Bags Under My Eyes: The Louis Vuitton Show in Paris

Bags are displayed on a plane replica at the Louis Vuitton's exhibition "Fly, Sail, Travel" at the Grand Palais, in Paris, December 3. Fashion powerhouse Louis Vuitton is showcasing its 160 years of know-how in Paris with a new exhibit that probes deep inside the history of the famed monogram bags. Thibault Camus/AP

Michael Burke, the CEO of Louis Vuitton, is doing his best to convince me that there is link between Christian Dior adding his initials to his hard-sided Louis Vuitton suitcase in the middle of the last century and street artist Stephen Sprouse daubing graffiti over the top of the hallowed monogrammed canvas case at the beginning of this century. Apparently it comes down to "tagging."

I am not sure that I quite buy the Sprouse-Dior connection, but if anyone can sell it to me, it is Burke: He has a mind that moves at a speed way above what I suspect to be the legal limit for synaptic activity, and he is taking me on a personal guided tour of the "Louis Vuitton" exhibition at the Grand Palais in Paris.

The exhibition opened less than a month after the Paris attacks, and so the timing is perfect as it celebrates what is so wonderful about France. The Grand Palais, a Belle Époque exhibition hall, is a national monument. In England, we have the NEC in Birmingham or Olympia in London; in France they have the Grand Palais. As the name suggests, it is large and palatial, more than big enough to accommodate an exhibition of the work of Madame Vigée-LeBrun, a Picasso show and a Louis Vuitton exhibition at the same time. It is, says Burke, a juxtaposition that a generation ago would have been inconceivable. Back then, culture and commerce were rigorously separated. The business he now helms has done much to close that divide, and this show is evidence of the change that has come about.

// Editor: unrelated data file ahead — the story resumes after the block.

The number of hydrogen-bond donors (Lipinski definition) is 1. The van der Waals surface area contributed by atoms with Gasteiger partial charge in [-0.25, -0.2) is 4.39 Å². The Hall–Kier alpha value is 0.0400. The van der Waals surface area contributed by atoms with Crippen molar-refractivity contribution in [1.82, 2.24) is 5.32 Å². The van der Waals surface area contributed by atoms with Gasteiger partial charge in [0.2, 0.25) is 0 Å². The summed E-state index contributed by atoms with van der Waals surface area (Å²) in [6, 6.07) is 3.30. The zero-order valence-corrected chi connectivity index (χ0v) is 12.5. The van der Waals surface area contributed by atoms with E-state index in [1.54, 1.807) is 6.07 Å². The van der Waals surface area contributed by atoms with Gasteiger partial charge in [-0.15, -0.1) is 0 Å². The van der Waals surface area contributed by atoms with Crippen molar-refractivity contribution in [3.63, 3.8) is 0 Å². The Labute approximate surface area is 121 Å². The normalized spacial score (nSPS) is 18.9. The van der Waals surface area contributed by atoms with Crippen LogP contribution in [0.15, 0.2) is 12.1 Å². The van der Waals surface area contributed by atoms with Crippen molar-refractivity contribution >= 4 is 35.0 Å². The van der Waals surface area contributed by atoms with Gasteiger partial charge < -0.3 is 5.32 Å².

The first thing one sees upon entering is a giant circular, heavily impastoed portrait of Vuitton as a young man. When he was 14, he was a penniless Dick Whittington figure who walked from the Jura Mountains to Paris, where he made his name and his fortune, starting as a professional packer and dying a rich industrialist. This portrait is not an old painting; it is a 21st century work by the celebrated Chinese artist Yan Pei-Ming, based on forensic reconstructive techniques, using photographs of the prosperous old man. And that is part of the fun of this show: It is sort of sequential, sort of thematic and sort of not. You will find, for instance, the real Noé bag, which was devised in 1932 to carry five bottles of champagne, alongside its 1980 reappearance as a woman's handbag. Bags from a century ago are placed alongside models still in production, as if challenging the viewer to spot the differences.

The fashion or luxury brand museum show is a feature of the modern museumscape. The Alexander McQueen show is a crowd-puller, right up there with Van Gogh and King Tut. Patek Philippe, Chanel and Hermès have all recently had major shows at the Saatchi Gallery in London. Last year, Cartier had a big show at the Grand Palais, and now it is Vuitton's turn—although the French luggage house has been here before. In 1900, it exhibited at the famous Exposition Universelle, where it was renowned for a display that mimicked a ride in a railway carriage, complete with scenery on large rollers. This time, Vuitton is back as the star of its own show—and it has even re-created the railway "journey" of 1900.